Wild Card: Two names to look out for are Matt McLeod and Bayley Martin. Like Newbury, McLeod is just three years removed from a top-10 finish at the 2019 Games, placing seventh. After taking time off after the Open last year he qualified for the Semifinals after placing eighth in the Quarterfinals. Experience goes a long way in live competitions and that’s how McLeod earned his ticket in 2019, competing in four Sanctionals and winning the Down Under CrossFit Championship. Perhaps he can conjure up some of that nostalgia and make things interesting for the names ahead of him in this preview.

Experience is what the 22-year old Martin lacks but has shown huge strides from last year. He placed 22nd in Quarterfinals in 2021 and made a 19-place improvement this year, finishing third. A Games qualifier as a teen in the heralded 2017 class which included the likes of Guilherme Malheiros and Angelo Dicicco, he placed eighth in last year’s Torian. The Kiwi has a great balance of strength and skill similar to Crouch and Garard and could be making a case to join those two in Madison, WI.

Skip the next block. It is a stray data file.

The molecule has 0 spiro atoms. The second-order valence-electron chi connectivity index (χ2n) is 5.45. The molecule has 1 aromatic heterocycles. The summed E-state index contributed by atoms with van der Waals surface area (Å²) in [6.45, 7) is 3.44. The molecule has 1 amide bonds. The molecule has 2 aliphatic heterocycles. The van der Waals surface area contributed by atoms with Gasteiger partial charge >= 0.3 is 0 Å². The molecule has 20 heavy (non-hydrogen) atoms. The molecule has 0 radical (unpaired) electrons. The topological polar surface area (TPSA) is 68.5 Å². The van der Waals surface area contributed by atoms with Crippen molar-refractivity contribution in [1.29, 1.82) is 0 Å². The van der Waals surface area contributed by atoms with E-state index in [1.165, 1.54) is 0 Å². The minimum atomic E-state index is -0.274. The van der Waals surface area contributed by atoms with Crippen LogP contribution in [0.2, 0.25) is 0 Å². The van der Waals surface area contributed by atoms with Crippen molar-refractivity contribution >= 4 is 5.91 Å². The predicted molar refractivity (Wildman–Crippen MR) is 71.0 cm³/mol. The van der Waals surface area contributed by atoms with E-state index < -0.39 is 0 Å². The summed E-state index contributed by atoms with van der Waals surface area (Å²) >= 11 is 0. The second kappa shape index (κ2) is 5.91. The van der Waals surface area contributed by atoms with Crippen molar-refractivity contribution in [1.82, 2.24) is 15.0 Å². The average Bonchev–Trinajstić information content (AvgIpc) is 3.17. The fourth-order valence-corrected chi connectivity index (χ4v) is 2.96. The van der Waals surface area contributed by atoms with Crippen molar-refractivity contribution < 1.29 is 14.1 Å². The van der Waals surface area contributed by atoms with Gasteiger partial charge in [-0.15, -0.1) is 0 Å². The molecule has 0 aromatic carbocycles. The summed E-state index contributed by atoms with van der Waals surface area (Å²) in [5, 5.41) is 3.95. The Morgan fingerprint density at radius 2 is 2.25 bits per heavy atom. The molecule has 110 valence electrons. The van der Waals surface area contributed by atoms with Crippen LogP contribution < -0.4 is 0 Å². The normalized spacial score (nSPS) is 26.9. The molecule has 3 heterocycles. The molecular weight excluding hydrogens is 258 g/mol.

Team Competition

Frontrunners: The 2021 Games was a banner year for teams from Oceania as all three teams finished in the top-11. However, as mentioned before, two of those teams have disbanded with CrossFit Selwyn being the early favorite after winning the Quarterfinals for Oceania and fourth worldwide behind Mayhem Freedom, Invictus and Mayhem Independence. The team of Kiwis includes Madeline Shelling and Marnie Sykes who were on the Plus64 Team that placed sixth at the Games last year. They are joined by the Fowler brothers, Luke and Ben who each competed as individuals at Torian last year. 

CrossFit Urban Energy returns their whole team that placed seventh at the Games last year and this year they finished 18th worldwide in Quarterfinals.

CrossFit EXF is a team to keep an eye on though, placing eighth in the world in Quarterfinals.

Get the Newsletter

For a daily digest of all things CrossFit. Community, Competitions, Athletes, Tips, Recipes, Deals and more.

This field is for validation purposes and should be left unchanged.